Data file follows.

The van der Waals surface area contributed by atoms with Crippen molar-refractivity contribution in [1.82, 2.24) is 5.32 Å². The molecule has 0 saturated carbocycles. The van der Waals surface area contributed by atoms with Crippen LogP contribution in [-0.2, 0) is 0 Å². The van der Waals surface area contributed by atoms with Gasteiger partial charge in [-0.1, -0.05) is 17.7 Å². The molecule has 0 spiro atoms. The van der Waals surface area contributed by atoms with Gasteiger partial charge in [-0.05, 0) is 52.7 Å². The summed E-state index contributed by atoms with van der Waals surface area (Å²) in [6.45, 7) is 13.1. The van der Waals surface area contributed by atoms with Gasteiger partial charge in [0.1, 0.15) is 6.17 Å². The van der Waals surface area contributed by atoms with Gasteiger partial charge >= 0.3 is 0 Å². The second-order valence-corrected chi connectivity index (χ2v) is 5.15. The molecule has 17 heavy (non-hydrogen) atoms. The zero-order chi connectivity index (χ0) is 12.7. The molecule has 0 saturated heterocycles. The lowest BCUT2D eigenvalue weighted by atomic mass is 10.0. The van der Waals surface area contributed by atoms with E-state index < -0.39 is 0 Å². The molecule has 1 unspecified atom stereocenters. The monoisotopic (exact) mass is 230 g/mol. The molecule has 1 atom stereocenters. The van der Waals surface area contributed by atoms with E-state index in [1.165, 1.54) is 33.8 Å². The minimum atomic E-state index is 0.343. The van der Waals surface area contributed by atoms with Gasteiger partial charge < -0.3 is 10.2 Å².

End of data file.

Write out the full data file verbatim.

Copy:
The van der Waals surface area contributed by atoms with Crippen molar-refractivity contribution in [1.82, 2.24) is 5.32 Å². The molecule has 0 saturated carbocycles. The van der Waals surface area contributed by atoms with Crippen LogP contribution in [-0.2, 0) is 0 Å². The van der Waals surface area contributed by atoms with Gasteiger partial charge in [-0.1, -0.05) is 17.7 Å². The molecule has 0 spiro atoms. The van der Waals surface area contributed by atoms with Gasteiger partial charge in [-0.05, 0) is 52.7 Å². The summed E-state index contributed by atoms with van der Waals surface area (Å²) in [6.45, 7) is 13.1. The van der Waals surface area contributed by atoms with Gasteiger partial charge in [0.1, 0.15) is 6.17 Å². The van der Waals surface area contributed by atoms with Gasteiger partial charge >= 0.3 is 0 Å². The second-order valence-corrected chi connectivity index (χ2v) is 5.15. The molecule has 17 heavy (non-hydrogen) atoms. The zero-order chi connectivity index (χ0) is 12.7. The molecule has 0 saturated heterocycles. The lowest BCUT2D eigenvalue weighted by atomic mass is 10.0. The van der Waals surface area contributed by atoms with E-state index < -0.39 is 0 Å². The molecule has 1 unspecified atom stereocenters. The monoisotopic (exact) mass is 230 g/mol. The molecule has 1 atom stereocenters. The van der Waals surface area contributed by atoms with E-state index in [1.165, 1.54) is 33.8 Å². The minimum atomic E-state index is 0.343. The van der Waals surface area contributed by atoms with Gasteiger partial charge < -0.3 is 10.2 Å².